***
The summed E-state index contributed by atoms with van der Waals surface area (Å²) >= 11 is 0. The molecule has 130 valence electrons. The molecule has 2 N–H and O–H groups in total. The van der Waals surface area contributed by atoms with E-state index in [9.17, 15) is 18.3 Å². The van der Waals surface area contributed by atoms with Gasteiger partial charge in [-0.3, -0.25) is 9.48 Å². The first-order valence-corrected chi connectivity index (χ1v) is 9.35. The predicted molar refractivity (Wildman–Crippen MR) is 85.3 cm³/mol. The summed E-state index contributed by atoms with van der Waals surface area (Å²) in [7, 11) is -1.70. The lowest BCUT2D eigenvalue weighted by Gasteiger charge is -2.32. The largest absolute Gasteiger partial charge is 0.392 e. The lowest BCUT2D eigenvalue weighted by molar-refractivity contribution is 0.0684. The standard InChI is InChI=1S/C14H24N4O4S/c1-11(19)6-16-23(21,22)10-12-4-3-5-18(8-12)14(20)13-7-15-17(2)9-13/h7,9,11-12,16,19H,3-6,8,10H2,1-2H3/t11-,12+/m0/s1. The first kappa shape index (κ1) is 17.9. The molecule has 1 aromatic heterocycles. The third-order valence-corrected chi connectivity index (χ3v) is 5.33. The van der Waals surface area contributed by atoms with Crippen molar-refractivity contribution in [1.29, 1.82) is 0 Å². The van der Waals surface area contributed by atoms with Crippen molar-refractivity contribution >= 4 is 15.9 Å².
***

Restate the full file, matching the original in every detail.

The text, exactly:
The summed E-state index contributed by atoms with van der Waals surface area (Å²) >= 11 is 0. The molecule has 130 valence electrons. The molecule has 2 N–H and O–H groups in total. The van der Waals surface area contributed by atoms with E-state index in [9.17, 15) is 18.3 Å². The van der Waals surface area contributed by atoms with Gasteiger partial charge in [-0.3, -0.25) is 9.48 Å². The first-order valence-corrected chi connectivity index (χ1v) is 9.35. The predicted molar refractivity (Wildman–Crippen MR) is 85.3 cm³/mol. The summed E-state index contributed by atoms with van der Waals surface area (Å²) in [7, 11) is -1.70. The lowest BCUT2D eigenvalue weighted by Gasteiger charge is -2.32. The largest absolute Gasteiger partial charge is 0.392 e. The lowest BCUT2D eigenvalue weighted by molar-refractivity contribution is 0.0684. The standard InChI is InChI=1S/C14H24N4O4S/c1-11(19)6-16-23(21,22)10-12-4-3-5-18(8-12)14(20)13-7-15-17(2)9-13/h7,9,11-12,16,19H,3-6,8,10H2,1-2H3/t11-,12+/m0/s1. The first kappa shape index (κ1) is 17.9. The molecule has 1 aromatic heterocycles. The third-order valence-corrected chi connectivity index (χ3v) is 5.33. The van der Waals surface area contributed by atoms with Crippen molar-refractivity contribution in [1.29, 1.82) is 0 Å². The van der Waals surface area contributed by atoms with Crippen molar-refractivity contribution >= 4 is 15.9 Å².